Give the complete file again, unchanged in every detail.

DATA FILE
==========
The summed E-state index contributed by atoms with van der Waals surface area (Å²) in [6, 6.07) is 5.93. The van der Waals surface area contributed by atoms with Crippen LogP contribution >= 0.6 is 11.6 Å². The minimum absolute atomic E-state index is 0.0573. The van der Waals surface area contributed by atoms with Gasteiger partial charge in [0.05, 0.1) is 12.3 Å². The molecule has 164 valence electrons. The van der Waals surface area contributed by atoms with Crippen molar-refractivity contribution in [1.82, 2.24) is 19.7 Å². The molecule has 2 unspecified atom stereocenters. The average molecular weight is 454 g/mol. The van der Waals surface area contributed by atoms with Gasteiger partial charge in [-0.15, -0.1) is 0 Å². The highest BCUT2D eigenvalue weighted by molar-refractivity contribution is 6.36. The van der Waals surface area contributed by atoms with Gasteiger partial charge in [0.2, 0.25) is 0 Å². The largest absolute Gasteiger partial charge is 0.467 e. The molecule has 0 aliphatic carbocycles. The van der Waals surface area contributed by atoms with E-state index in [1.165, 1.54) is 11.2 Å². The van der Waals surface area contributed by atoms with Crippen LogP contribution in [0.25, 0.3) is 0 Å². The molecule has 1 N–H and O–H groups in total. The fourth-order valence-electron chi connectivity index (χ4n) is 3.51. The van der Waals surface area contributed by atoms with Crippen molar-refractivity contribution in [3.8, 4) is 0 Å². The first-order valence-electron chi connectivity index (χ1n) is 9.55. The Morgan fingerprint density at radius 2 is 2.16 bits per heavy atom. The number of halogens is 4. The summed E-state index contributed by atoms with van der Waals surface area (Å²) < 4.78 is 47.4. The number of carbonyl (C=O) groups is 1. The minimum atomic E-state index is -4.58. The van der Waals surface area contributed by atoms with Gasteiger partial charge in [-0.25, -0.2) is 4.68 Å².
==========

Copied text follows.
The summed E-state index contributed by atoms with van der Waals surface area (Å²) in [6, 6.07) is 5.93. The van der Waals surface area contributed by atoms with Crippen LogP contribution >= 0.6 is 11.6 Å². The minimum absolute atomic E-state index is 0.0573. The van der Waals surface area contributed by atoms with Gasteiger partial charge in [0.05, 0.1) is 12.3 Å². The molecule has 164 valence electrons. The van der Waals surface area contributed by atoms with Crippen molar-refractivity contribution in [1.82, 2.24) is 19.7 Å². The molecule has 2 unspecified atom stereocenters. The average molecular weight is 454 g/mol. The van der Waals surface area contributed by atoms with Gasteiger partial charge in [-0.15, -0.1) is 0 Å². The highest BCUT2D eigenvalue weighted by molar-refractivity contribution is 6.36. The van der Waals surface area contributed by atoms with Gasteiger partial charge in [0.2, 0.25) is 0 Å². The largest absolute Gasteiger partial charge is 0.467 e. The molecule has 0 aliphatic carbocycles. The van der Waals surface area contributed by atoms with E-state index in [1.165, 1.54) is 11.2 Å². The van der Waals surface area contributed by atoms with Crippen LogP contribution in [0.25, 0.3) is 0 Å². The molecule has 1 N–H and O–H groups in total. The fourth-order valence-electron chi connectivity index (χ4n) is 3.51. The van der Waals surface area contributed by atoms with Crippen molar-refractivity contribution in [3.8, 4) is 0 Å². The first-order valence-electron chi connectivity index (χ1n) is 9.55. The Morgan fingerprint density at radius 2 is 2.16 bits per heavy atom. The number of halogens is 4. The summed E-state index contributed by atoms with van der Waals surface area (Å²) < 4.78 is 47.4. The number of carbonyl (C=O) groups is 1. The minimum atomic E-state index is -4.58. The van der Waals surface area contributed by atoms with Gasteiger partial charge in [-0.25, -0.2) is 4.68 Å².